Dunkin testing removal of non-breakfast sandwiches
Dunkin' Donuts is testing the removal of non-breakfast sandwiches as it looks to simplify its United States (US) menu and attract more customers.
The chain had introduced "bakery" sandwiches such as ham and cheese as well as turkey, cheddar and bacon in 2012 with the hope of boosting food sales after breakfast hours. But CEO Nigel Travis says people are eating breakfast sandwiches throughout the day, and that paring down slower-selling items makes operations easier for employees.
On Thursday, the company said it will expand the test of its simplified menu that began in February to 1,000 locations by October. Other items the company is removing in tests include certain varieties of bagels and muffins, Travis said.
The expansion of the simplified menu comes after customer traffic to the chain's established US stores slowed during the second quarter compared to a year ago. That marked the fifth straight quarter the figure has dropped, although higher spending per visit pushed up sales by 0.8 per cent. Travis noted that the chain's loyalty programme and other plans could help attract more customers.
For the year, Dunkin' also now expects to add between 330 and 350 additional locations, down from its previous forecast of 385 new locations. The company cited upcoming new store models and investments required for new equipment and technology for the conservative outlook. Dunkin' said it still expects to finish the year as one of the fastest-growing restaurant chains in the country.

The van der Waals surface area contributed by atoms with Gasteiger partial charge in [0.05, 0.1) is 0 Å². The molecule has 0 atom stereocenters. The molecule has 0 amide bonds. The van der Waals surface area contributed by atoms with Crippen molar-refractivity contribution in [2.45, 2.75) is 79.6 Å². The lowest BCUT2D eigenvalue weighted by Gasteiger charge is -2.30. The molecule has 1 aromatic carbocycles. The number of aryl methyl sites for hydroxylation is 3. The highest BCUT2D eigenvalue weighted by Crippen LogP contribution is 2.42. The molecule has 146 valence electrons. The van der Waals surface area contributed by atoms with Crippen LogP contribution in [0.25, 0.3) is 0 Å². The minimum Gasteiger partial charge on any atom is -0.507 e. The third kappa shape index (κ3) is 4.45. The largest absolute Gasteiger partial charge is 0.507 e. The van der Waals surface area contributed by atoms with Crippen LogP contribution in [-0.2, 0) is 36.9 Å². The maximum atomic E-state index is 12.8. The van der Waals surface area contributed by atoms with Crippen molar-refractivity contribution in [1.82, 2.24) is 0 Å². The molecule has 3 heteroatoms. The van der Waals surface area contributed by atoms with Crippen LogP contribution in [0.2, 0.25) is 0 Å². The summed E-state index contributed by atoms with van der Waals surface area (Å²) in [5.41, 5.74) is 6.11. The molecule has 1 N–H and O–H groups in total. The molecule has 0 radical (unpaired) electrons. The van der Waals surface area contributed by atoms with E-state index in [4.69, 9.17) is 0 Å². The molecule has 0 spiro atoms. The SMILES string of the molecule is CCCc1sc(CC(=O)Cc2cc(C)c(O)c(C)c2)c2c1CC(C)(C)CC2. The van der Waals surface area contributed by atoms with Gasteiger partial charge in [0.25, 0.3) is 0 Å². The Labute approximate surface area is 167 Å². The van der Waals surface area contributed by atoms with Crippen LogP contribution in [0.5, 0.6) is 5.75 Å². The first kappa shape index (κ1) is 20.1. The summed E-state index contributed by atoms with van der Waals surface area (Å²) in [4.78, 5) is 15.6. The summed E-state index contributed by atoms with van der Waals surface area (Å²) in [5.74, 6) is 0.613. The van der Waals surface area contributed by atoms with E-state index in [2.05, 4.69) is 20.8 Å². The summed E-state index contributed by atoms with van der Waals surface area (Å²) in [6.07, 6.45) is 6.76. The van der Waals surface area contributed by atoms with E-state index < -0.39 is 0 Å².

Overseas, Dunkin' sales fell 2.8 per cent at established locations during the quarter. Baskin Robbins' sales dropped 0.9 per cent in the US, and rose 3.3 per cent at established locations overseas.
For the quarter ended July 1, Dunkin' Brands Group Inc earned $55.7 million, or 60 cents per share. Earnings adjusted to exclude one-time items were 64 cents per share. That was two cents better than analysts expected, according to Zacks Investment Research.
The Canton, Massachusetts-based company's total revenue was $218.5 million in the period, which missed Street forecasts.
Dunkin' expects full-year earnings in the range of $2.40 to $2.43 per share.
Dunkin' shares, which rose 48 cents to $53 in Thursday trading, had increased slightly since the beginning of the year. The stock had climbed 14 per cent in the last 12 months.